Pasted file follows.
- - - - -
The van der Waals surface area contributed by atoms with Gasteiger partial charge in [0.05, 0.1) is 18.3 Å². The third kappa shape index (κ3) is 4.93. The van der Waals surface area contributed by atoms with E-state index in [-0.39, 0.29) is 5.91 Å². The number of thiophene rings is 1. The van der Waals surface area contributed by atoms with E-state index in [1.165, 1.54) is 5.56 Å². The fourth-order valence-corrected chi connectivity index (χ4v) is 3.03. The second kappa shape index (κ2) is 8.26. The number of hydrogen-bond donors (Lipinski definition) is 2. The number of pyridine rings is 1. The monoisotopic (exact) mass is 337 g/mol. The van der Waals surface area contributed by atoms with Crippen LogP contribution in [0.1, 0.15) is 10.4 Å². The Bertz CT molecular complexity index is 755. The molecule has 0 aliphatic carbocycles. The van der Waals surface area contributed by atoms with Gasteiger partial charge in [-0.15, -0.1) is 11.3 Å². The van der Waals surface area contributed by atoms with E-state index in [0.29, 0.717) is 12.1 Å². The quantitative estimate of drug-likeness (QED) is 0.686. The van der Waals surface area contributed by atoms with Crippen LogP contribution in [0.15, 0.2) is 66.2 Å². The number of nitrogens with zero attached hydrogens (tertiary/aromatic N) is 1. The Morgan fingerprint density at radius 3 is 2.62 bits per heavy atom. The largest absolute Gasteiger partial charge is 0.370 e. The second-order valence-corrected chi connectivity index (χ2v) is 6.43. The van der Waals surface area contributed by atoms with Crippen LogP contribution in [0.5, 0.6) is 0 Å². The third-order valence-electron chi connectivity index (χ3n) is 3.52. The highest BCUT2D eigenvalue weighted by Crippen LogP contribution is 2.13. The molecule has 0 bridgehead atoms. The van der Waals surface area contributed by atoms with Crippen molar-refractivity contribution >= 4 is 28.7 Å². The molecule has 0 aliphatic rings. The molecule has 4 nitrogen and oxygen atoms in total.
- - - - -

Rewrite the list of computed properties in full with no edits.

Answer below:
The van der Waals surface area contributed by atoms with Gasteiger partial charge in [0.05, 0.1) is 18.3 Å². The third kappa shape index (κ3) is 4.93. The van der Waals surface area contributed by atoms with E-state index in [-0.39, 0.29) is 5.91 Å². The number of thiophene rings is 1. The van der Waals surface area contributed by atoms with E-state index in [1.165, 1.54) is 5.56 Å². The fourth-order valence-corrected chi connectivity index (χ4v) is 3.03. The second kappa shape index (κ2) is 8.26. The number of hydrogen-bond donors (Lipinski definition) is 2. The number of pyridine rings is 1. The monoisotopic (exact) mass is 337 g/mol. The van der Waals surface area contributed by atoms with Crippen LogP contribution in [0.1, 0.15) is 10.4 Å². The Bertz CT molecular complexity index is 755. The molecule has 0 aliphatic carbocycles. The van der Waals surface area contributed by atoms with Gasteiger partial charge in [-0.15, -0.1) is 11.3 Å². The van der Waals surface area contributed by atoms with E-state index in [0.29, 0.717) is 12.1 Å². The quantitative estimate of drug-likeness (QED) is 0.686. The van der Waals surface area contributed by atoms with Crippen LogP contribution in [0.15, 0.2) is 66.2 Å². The number of nitrogens with zero attached hydrogens (tertiary/aromatic N) is 1. The Morgan fingerprint density at radius 3 is 2.62 bits per heavy atom. The largest absolute Gasteiger partial charge is 0.370 e. The second-order valence-corrected chi connectivity index (χ2v) is 6.43. The van der Waals surface area contributed by atoms with Crippen LogP contribution in [0.5, 0.6) is 0 Å². The third-order valence-electron chi connectivity index (χ3n) is 3.52. The highest BCUT2D eigenvalue weighted by Crippen LogP contribution is 2.13. The molecule has 0 bridgehead atoms. The van der Waals surface area contributed by atoms with Crippen molar-refractivity contribution >= 4 is 28.7 Å². The molecule has 0 aliphatic rings. The molecule has 4 nitrogen and oxygen atoms in total.